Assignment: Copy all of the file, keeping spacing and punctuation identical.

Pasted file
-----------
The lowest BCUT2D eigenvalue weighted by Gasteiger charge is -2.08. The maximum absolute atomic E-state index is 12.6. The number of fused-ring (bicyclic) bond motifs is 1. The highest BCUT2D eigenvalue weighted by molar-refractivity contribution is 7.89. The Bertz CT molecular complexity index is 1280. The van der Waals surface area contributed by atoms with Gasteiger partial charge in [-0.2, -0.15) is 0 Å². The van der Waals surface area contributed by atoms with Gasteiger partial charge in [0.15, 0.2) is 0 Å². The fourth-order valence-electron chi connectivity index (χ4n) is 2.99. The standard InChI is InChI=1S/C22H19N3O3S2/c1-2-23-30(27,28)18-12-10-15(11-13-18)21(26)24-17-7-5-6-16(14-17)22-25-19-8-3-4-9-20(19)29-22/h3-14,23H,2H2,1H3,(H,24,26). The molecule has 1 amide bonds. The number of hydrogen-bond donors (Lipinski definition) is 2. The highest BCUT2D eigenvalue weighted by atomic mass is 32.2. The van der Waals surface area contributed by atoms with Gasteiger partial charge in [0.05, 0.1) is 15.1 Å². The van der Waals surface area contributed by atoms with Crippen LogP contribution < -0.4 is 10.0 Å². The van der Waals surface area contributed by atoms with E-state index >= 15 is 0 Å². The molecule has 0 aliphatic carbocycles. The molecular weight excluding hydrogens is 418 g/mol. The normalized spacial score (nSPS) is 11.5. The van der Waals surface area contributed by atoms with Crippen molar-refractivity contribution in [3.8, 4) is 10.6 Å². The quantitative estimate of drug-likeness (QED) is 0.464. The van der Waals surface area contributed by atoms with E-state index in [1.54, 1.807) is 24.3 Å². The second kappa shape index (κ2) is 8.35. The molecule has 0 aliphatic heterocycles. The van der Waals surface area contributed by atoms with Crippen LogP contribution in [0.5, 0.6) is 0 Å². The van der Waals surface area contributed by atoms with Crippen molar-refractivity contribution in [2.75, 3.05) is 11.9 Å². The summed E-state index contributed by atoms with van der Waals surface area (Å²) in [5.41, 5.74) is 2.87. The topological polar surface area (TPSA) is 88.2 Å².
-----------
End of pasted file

The lowest BCUT2D eigenvalue weighted by Gasteiger charge is -2.08. The maximum absolute atomic E-state index is 12.6. The number of fused-ring (bicyclic) bond motifs is 1. The highest BCUT2D eigenvalue weighted by molar-refractivity contribution is 7.89. The Bertz CT molecular complexity index is 1280. The van der Waals surface area contributed by atoms with Gasteiger partial charge in [-0.2, -0.15) is 0 Å². The van der Waals surface area contributed by atoms with Gasteiger partial charge in [0.15, 0.2) is 0 Å². The fourth-order valence-electron chi connectivity index (χ4n) is 2.99. The standard InChI is InChI=1S/C22H19N3O3S2/c1-2-23-30(27,28)18-12-10-15(11-13-18)21(26)24-17-7-5-6-16(14-17)22-25-19-8-3-4-9-20(19)29-22/h3-14,23H,2H2,1H3,(H,24,26). The molecule has 1 amide bonds. The number of hydrogen-bond donors (Lipinski definition) is 2. The highest BCUT2D eigenvalue weighted by atomic mass is 32.2. The van der Waals surface area contributed by atoms with Gasteiger partial charge in [0.05, 0.1) is 15.1 Å². The van der Waals surface area contributed by atoms with Crippen LogP contribution < -0.4 is 10.0 Å². The van der Waals surface area contributed by atoms with E-state index >= 15 is 0 Å². The molecule has 0 aliphatic carbocycles. The molecular weight excluding hydrogens is 418 g/mol. The normalized spacial score (nSPS) is 11.5. The van der Waals surface area contributed by atoms with Crippen molar-refractivity contribution in [3.8, 4) is 10.6 Å². The quantitative estimate of drug-likeness (QED) is 0.464. The van der Waals surface area contributed by atoms with E-state index in [1.54, 1.807) is 24.3 Å². The second kappa shape index (κ2) is 8.35. The molecule has 0 aliphatic heterocycles. The van der Waals surface area contributed by atoms with Crippen LogP contribution in [0.5, 0.6) is 0 Å². The van der Waals surface area contributed by atoms with Crippen molar-refractivity contribution in [2.75, 3.05) is 11.9 Å². The summed E-state index contributed by atoms with van der Waals surface area (Å²) in [5.41, 5.74) is 2.87. The topological polar surface area (TPSA) is 88.2 Å².